She is following in the footsteps of her mother and other members of her family in attending East Carolina. Flowers has participated in summer music camps at ECU and likes Greenville and its pride in the university, but the deciding factor in her college choice was the Honors College and EC Scholars faculty.

“For the short weekend that I spent interviewing for the EC Scholars Award and touring the Honors College, I could tell that the professors involved in each of these programs were truly interested in me as both a student and a person,” she said.

She sees being selected as an EC Scholar as an honor and responsibility. “The opportunities that will be provided to reach out to communities in need and to grow as a person are two experiences that I will be able to take part of as a scholar,” she said.

Even though her major isn’t decided yet, her goal to make the world a better place is definite.

“I have a desire to help others in any way that I can,” she said. “In a world where innumerable people live and die every day, I wish to be able to make a lasting difference that will benefit humanity as a whole. I simply wish to leave the world in a better state than it was when I found it.”

She is the daughter of Jeff and Brenda Flowers.

—  Jeannine Manning Hutson

 

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Matt Earley

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Hometown: 
 Rocky Mount, N.C.

High School: Faith Christian School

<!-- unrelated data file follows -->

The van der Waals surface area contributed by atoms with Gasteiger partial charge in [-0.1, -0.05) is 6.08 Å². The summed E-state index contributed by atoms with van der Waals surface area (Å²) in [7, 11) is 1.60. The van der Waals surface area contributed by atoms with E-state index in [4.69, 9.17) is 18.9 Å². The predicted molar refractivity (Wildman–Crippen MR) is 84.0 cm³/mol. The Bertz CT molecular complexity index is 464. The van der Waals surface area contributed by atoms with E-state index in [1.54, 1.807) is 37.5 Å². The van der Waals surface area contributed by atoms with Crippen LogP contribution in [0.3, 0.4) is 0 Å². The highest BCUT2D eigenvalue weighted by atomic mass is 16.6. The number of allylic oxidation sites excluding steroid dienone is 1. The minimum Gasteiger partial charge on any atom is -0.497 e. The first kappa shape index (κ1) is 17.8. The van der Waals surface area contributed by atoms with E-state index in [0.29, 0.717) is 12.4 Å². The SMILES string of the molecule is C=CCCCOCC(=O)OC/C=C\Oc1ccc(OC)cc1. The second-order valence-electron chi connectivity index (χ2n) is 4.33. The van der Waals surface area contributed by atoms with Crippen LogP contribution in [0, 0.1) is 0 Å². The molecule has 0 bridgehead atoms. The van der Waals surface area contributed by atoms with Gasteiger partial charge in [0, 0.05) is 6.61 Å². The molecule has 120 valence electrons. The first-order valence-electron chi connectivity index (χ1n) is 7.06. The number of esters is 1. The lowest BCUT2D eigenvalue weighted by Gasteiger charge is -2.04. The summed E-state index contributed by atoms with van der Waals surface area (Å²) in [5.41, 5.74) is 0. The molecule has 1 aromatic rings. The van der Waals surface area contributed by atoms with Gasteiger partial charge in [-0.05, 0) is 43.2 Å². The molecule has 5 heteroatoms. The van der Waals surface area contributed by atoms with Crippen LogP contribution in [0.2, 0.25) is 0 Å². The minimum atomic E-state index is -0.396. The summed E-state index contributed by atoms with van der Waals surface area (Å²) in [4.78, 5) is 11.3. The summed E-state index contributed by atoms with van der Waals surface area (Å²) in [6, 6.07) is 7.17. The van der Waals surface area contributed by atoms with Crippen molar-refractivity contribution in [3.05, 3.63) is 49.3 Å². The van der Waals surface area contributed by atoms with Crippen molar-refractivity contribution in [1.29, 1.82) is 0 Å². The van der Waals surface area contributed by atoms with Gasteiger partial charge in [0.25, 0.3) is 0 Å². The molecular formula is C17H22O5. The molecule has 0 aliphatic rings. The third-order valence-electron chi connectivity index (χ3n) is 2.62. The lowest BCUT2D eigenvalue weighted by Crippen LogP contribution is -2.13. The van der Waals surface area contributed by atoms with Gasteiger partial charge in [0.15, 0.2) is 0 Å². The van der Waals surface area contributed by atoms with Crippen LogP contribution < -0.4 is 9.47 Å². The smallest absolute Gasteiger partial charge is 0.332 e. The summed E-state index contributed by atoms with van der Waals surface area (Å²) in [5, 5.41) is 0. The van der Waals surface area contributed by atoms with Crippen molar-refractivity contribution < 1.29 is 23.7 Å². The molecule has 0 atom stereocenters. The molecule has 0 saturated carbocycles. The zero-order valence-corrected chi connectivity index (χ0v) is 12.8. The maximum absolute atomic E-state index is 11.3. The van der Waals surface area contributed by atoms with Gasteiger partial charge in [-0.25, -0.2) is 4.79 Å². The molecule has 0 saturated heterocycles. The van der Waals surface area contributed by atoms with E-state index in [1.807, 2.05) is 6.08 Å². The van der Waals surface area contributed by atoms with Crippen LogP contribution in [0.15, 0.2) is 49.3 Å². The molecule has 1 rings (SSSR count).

Intended Major: Mechanical engineering

EC Scholars are “a bunch of people who are driven and passionate like me….They’re there to get their education. And that’s me.

 

Ready to pursue lifelong interest

Matt Earley knows exactly how he first got interested in studying engineering.

Matt Earley

Matt Earley

“I’ve always been very hands-on since I was a kid,” he explained. “It probably all started with the Legos.”

Success in a high school calculus class assured him he could handle the academic rigor of an engineering program. Now he’s ready to develop those skills and use them to make a difference in the world, maybe by designing wells to alleviate water shortages in Africa, or by studying the unique architecture of Japan.

Earley, 18, of Rocky Mount will be one of 19 incoming freshman entering East Carolina University in August as an EC Scholar – the most prestigious academic scholarship the university offers.

“I didn’t want to sound like I was freaking out when Dr. (Katie) O’Connor called (with the scholarship offer),” he said, laughing. “But after I hung up the phone, I screamed. I screamed like a little girl.”

Because of his interest in engineering, Earley also considered attending N.C. State University. But he found the ECU faculty more hospitable and willing to connect with him from day one. So Earley decided to become a Pirate. The scholarship, he said, was “icing on the cake.”

Earley likes to stay busy. He played varsity basketball for four years as well as varsity soccer. After two years of varsity tennis he opted to take the spring off to keep up with the coursework in his advanced placement classes.

He looks forward to facing similar academic challenges as part of the Honors College at ECU. The students he met who are already in the program made him feel right at home.